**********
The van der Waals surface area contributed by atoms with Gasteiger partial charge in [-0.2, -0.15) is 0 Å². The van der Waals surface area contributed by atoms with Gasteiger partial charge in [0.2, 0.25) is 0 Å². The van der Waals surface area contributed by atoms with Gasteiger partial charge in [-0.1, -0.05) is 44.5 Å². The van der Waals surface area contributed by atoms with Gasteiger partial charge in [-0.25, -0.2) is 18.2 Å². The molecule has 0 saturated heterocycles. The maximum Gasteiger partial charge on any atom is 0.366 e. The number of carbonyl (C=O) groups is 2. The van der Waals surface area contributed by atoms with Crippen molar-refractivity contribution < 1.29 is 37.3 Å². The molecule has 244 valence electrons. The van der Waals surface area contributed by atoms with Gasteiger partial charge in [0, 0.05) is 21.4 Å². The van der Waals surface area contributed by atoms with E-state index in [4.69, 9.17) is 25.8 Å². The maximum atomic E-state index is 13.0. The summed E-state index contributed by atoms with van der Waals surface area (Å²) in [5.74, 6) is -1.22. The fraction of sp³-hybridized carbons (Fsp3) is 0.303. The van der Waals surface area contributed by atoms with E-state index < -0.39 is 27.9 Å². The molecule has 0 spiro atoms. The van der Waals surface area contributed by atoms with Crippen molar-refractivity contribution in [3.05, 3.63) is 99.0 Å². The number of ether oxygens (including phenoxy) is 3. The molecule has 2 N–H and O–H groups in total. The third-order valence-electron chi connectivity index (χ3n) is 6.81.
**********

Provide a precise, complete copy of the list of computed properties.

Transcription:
The van der Waals surface area contributed by atoms with Gasteiger partial charge in [-0.2, -0.15) is 0 Å². The van der Waals surface area contributed by atoms with Gasteiger partial charge in [0.2, 0.25) is 0 Å². The van der Waals surface area contributed by atoms with Gasteiger partial charge in [-0.1, -0.05) is 44.5 Å². The van der Waals surface area contributed by atoms with Gasteiger partial charge in [-0.25, -0.2) is 18.2 Å². The molecule has 0 saturated heterocycles. The maximum Gasteiger partial charge on any atom is 0.366 e. The number of carbonyl (C=O) groups is 2. The van der Waals surface area contributed by atoms with Crippen molar-refractivity contribution < 1.29 is 37.3 Å². The molecule has 244 valence electrons. The van der Waals surface area contributed by atoms with Gasteiger partial charge in [0, 0.05) is 21.4 Å². The van der Waals surface area contributed by atoms with E-state index in [4.69, 9.17) is 25.8 Å². The maximum atomic E-state index is 13.0. The summed E-state index contributed by atoms with van der Waals surface area (Å²) in [5.74, 6) is -1.22. The fraction of sp³-hybridized carbons (Fsp3) is 0.303. The van der Waals surface area contributed by atoms with E-state index < -0.39 is 27.9 Å². The molecule has 0 spiro atoms. The van der Waals surface area contributed by atoms with Crippen molar-refractivity contribution in [3.05, 3.63) is 99.0 Å². The number of ether oxygens (including phenoxy) is 3. The molecule has 2 N–H and O–H groups in total. The third-order valence-electron chi connectivity index (χ3n) is 6.81.